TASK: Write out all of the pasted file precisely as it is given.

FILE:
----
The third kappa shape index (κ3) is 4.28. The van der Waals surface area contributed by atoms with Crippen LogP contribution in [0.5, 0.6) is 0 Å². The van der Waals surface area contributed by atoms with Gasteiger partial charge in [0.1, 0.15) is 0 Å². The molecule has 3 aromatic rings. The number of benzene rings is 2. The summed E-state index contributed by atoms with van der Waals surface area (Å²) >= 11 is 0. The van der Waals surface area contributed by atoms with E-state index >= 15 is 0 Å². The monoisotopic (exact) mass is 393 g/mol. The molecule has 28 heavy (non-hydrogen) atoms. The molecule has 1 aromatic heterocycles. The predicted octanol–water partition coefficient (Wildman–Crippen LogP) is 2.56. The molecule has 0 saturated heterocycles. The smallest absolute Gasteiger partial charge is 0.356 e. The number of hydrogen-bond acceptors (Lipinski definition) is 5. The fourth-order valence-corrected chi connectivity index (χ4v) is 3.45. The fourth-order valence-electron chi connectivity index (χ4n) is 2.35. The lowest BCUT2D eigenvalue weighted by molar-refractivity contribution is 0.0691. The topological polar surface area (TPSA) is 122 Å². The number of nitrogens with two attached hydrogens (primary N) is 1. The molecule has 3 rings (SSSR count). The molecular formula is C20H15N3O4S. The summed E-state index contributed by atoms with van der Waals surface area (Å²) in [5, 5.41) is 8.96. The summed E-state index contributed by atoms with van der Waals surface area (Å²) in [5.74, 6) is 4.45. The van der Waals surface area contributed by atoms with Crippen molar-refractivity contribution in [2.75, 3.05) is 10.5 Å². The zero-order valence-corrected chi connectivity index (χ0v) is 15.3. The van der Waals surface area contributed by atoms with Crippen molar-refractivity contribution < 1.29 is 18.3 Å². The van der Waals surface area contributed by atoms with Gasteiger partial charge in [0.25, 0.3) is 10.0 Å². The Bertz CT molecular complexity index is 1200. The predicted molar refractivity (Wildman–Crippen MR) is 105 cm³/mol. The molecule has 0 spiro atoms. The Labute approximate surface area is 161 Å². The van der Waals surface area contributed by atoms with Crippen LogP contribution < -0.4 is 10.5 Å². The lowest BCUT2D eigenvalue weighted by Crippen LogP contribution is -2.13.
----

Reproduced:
The third kappa shape index (κ3) is 4.28. The van der Waals surface area contributed by atoms with Crippen LogP contribution in [0.5, 0.6) is 0 Å². The van der Waals surface area contributed by atoms with Gasteiger partial charge in [0.1, 0.15) is 0 Å². The molecule has 3 aromatic rings. The number of benzene rings is 2. The summed E-state index contributed by atoms with van der Waals surface area (Å²) >= 11 is 0. The van der Waals surface area contributed by atoms with E-state index >= 15 is 0 Å². The monoisotopic (exact) mass is 393 g/mol. The molecule has 28 heavy (non-hydrogen) atoms. The molecule has 1 aromatic heterocycles. The predicted octanol–water partition coefficient (Wildman–Crippen LogP) is 2.56. The molecule has 0 saturated heterocycles. The smallest absolute Gasteiger partial charge is 0.356 e. The number of hydrogen-bond acceptors (Lipinski definition) is 5. The fourth-order valence-corrected chi connectivity index (χ4v) is 3.45. The fourth-order valence-electron chi connectivity index (χ4n) is 2.35. The lowest BCUT2D eigenvalue weighted by molar-refractivity contribution is 0.0691. The topological polar surface area (TPSA) is 122 Å². The number of nitrogens with two attached hydrogens (primary N) is 1. The molecule has 3 rings (SSSR count). The molecular formula is C20H15N3O4S. The summed E-state index contributed by atoms with van der Waals surface area (Å²) in [5, 5.41) is 8.96. The summed E-state index contributed by atoms with van der Waals surface area (Å²) in [5.74, 6) is 4.45. The van der Waals surface area contributed by atoms with Crippen molar-refractivity contribution in [2.75, 3.05) is 10.5 Å². The zero-order valence-corrected chi connectivity index (χ0v) is 15.3. The van der Waals surface area contributed by atoms with Crippen molar-refractivity contribution < 1.29 is 18.3 Å². The van der Waals surface area contributed by atoms with Gasteiger partial charge in [0.25, 0.3) is 10.0 Å². The Bertz CT molecular complexity index is 1200. The predicted molar refractivity (Wildman–Crippen MR) is 105 cm³/mol. The molecule has 0 spiro atoms. The Labute approximate surface area is 161 Å². The van der Waals surface area contributed by atoms with Crippen LogP contribution < -0.4 is 10.5 Å². The lowest BCUT2D eigenvalue weighted by Crippen LogP contribution is -2.13.